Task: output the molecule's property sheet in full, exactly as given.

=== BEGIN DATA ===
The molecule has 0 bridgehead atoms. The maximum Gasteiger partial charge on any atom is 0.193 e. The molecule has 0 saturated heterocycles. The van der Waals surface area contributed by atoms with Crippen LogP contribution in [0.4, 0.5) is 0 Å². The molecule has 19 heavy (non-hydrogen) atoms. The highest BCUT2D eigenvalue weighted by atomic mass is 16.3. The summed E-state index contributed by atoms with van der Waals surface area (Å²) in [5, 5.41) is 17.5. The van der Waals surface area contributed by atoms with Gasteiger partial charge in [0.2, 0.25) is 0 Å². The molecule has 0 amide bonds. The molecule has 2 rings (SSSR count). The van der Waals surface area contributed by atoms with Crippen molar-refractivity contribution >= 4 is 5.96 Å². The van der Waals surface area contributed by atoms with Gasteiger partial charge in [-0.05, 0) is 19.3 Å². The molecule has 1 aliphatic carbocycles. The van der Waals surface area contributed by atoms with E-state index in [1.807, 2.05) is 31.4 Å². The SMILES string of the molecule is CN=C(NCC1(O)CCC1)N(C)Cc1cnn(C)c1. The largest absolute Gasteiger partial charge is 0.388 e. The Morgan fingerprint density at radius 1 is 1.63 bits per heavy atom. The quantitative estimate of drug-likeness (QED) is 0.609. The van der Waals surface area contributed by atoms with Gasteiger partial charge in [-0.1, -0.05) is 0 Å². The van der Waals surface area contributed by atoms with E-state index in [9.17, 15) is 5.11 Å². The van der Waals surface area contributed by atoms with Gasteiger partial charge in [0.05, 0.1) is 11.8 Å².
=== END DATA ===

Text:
The molecule has 0 bridgehead atoms. The maximum Gasteiger partial charge on any atom is 0.193 e. The molecule has 0 saturated heterocycles. The van der Waals surface area contributed by atoms with Crippen LogP contribution in [0.4, 0.5) is 0 Å². The molecule has 19 heavy (non-hydrogen) atoms. The highest BCUT2D eigenvalue weighted by atomic mass is 16.3. The summed E-state index contributed by atoms with van der Waals surface area (Å²) in [5, 5.41) is 17.5. The van der Waals surface area contributed by atoms with Gasteiger partial charge in [0.2, 0.25) is 0 Å². The molecule has 0 amide bonds. The molecule has 2 rings (SSSR count). The van der Waals surface area contributed by atoms with Crippen molar-refractivity contribution >= 4 is 5.96 Å². The van der Waals surface area contributed by atoms with Gasteiger partial charge in [-0.05, 0) is 19.3 Å². The molecule has 1 aliphatic carbocycles. The van der Waals surface area contributed by atoms with E-state index in [1.807, 2.05) is 31.4 Å². The SMILES string of the molecule is CN=C(NCC1(O)CCC1)N(C)Cc1cnn(C)c1. The largest absolute Gasteiger partial charge is 0.388 e. The Morgan fingerprint density at radius 1 is 1.63 bits per heavy atom. The quantitative estimate of drug-likeness (QED) is 0.609. The van der Waals surface area contributed by atoms with Gasteiger partial charge in [-0.1, -0.05) is 0 Å². The van der Waals surface area contributed by atoms with E-state index in [9.17, 15) is 5.11 Å². The van der Waals surface area contributed by atoms with Gasteiger partial charge in [0.05, 0.1) is 11.8 Å².